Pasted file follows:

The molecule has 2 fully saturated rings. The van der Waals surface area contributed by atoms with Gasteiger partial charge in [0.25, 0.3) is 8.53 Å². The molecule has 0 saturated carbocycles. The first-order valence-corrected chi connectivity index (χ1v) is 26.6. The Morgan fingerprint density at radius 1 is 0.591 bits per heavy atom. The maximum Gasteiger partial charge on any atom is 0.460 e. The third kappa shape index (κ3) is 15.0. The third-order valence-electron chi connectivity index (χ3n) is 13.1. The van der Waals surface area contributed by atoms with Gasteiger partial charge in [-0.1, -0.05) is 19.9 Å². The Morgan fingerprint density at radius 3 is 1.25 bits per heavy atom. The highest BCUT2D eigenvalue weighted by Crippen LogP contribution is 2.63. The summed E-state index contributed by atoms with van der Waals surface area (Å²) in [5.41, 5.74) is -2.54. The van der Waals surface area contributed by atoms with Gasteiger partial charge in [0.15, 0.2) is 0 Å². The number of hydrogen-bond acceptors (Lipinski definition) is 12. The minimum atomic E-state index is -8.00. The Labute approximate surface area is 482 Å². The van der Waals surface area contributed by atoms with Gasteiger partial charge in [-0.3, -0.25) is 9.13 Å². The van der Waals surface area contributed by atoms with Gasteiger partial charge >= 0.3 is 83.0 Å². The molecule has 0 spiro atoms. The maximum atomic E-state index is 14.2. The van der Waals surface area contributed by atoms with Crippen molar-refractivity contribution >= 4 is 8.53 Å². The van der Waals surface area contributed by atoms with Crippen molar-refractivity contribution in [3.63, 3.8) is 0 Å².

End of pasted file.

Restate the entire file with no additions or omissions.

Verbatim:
The molecule has 2 fully saturated rings. The van der Waals surface area contributed by atoms with Gasteiger partial charge in [0.25, 0.3) is 8.53 Å². The molecule has 0 saturated carbocycles. The first-order valence-corrected chi connectivity index (χ1v) is 26.6. The Morgan fingerprint density at radius 1 is 0.591 bits per heavy atom. The maximum Gasteiger partial charge on any atom is 0.460 e. The third kappa shape index (κ3) is 15.0. The third-order valence-electron chi connectivity index (χ3n) is 13.1. The van der Waals surface area contributed by atoms with Gasteiger partial charge in [-0.1, -0.05) is 19.9 Å². The Morgan fingerprint density at radius 3 is 1.25 bits per heavy atom. The highest BCUT2D eigenvalue weighted by Crippen LogP contribution is 2.63. The summed E-state index contributed by atoms with van der Waals surface area (Å²) in [5.41, 5.74) is -2.54. The van der Waals surface area contributed by atoms with Gasteiger partial charge in [0.15, 0.2) is 0 Å². The number of hydrogen-bond acceptors (Lipinski definition) is 12. The minimum atomic E-state index is -8.00. The Labute approximate surface area is 482 Å². The van der Waals surface area contributed by atoms with Gasteiger partial charge in [-0.3, -0.25) is 9.13 Å². The van der Waals surface area contributed by atoms with Gasteiger partial charge >= 0.3 is 83.0 Å². The molecule has 0 spiro atoms. The maximum atomic E-state index is 14.2. The van der Waals surface area contributed by atoms with Crippen molar-refractivity contribution >= 4 is 8.53 Å². The van der Waals surface area contributed by atoms with Crippen molar-refractivity contribution in [3.63, 3.8) is 0 Å².